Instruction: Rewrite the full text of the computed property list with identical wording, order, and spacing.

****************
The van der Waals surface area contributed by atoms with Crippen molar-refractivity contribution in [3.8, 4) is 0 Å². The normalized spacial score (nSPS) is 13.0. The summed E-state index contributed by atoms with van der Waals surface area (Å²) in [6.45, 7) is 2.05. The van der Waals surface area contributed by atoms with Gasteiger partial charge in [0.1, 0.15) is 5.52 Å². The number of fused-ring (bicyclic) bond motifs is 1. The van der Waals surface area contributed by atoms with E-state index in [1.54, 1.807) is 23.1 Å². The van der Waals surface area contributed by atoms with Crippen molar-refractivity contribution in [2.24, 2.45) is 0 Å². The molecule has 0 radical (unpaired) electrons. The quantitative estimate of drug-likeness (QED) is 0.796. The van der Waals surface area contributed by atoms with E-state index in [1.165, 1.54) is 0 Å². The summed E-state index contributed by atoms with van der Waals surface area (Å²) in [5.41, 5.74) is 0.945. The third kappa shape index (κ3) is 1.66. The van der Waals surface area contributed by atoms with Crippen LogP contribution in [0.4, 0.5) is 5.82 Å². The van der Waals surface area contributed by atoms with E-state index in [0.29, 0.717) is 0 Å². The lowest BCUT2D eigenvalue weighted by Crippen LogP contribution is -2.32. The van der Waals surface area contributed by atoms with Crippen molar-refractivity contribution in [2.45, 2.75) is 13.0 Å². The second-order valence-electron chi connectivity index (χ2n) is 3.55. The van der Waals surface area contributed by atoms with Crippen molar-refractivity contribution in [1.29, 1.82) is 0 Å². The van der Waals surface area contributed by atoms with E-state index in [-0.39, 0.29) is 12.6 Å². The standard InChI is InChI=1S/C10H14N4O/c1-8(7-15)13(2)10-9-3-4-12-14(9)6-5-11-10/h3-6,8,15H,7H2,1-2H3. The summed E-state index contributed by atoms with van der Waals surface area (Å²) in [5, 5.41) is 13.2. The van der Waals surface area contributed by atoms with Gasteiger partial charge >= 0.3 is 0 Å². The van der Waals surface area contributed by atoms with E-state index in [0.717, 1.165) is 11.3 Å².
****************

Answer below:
The van der Waals surface area contributed by atoms with Crippen molar-refractivity contribution in [3.8, 4) is 0 Å². The normalized spacial score (nSPS) is 13.0. The summed E-state index contributed by atoms with van der Waals surface area (Å²) in [6.45, 7) is 2.05. The van der Waals surface area contributed by atoms with Gasteiger partial charge in [0.1, 0.15) is 5.52 Å². The number of fused-ring (bicyclic) bond motifs is 1. The van der Waals surface area contributed by atoms with E-state index in [1.54, 1.807) is 23.1 Å². The van der Waals surface area contributed by atoms with Crippen molar-refractivity contribution in [2.24, 2.45) is 0 Å². The molecule has 0 radical (unpaired) electrons. The quantitative estimate of drug-likeness (QED) is 0.796. The van der Waals surface area contributed by atoms with E-state index in [1.165, 1.54) is 0 Å². The summed E-state index contributed by atoms with van der Waals surface area (Å²) in [5.41, 5.74) is 0.945. The third kappa shape index (κ3) is 1.66. The van der Waals surface area contributed by atoms with Crippen LogP contribution in [0.4, 0.5) is 5.82 Å². The van der Waals surface area contributed by atoms with E-state index in [0.29, 0.717) is 0 Å². The lowest BCUT2D eigenvalue weighted by Crippen LogP contribution is -2.32. The van der Waals surface area contributed by atoms with Crippen molar-refractivity contribution in [2.45, 2.75) is 13.0 Å². The second-order valence-electron chi connectivity index (χ2n) is 3.55. The van der Waals surface area contributed by atoms with Crippen molar-refractivity contribution in [1.29, 1.82) is 0 Å². The van der Waals surface area contributed by atoms with E-state index in [-0.39, 0.29) is 12.6 Å². The standard InChI is InChI=1S/C10H14N4O/c1-8(7-15)13(2)10-9-3-4-12-14(9)6-5-11-10/h3-6,8,15H,7H2,1-2H3. The summed E-state index contributed by atoms with van der Waals surface area (Å²) in [5, 5.41) is 13.2. The van der Waals surface area contributed by atoms with Gasteiger partial charge >= 0.3 is 0 Å². The van der Waals surface area contributed by atoms with E-state index in [0.717, 1.165) is 11.3 Å².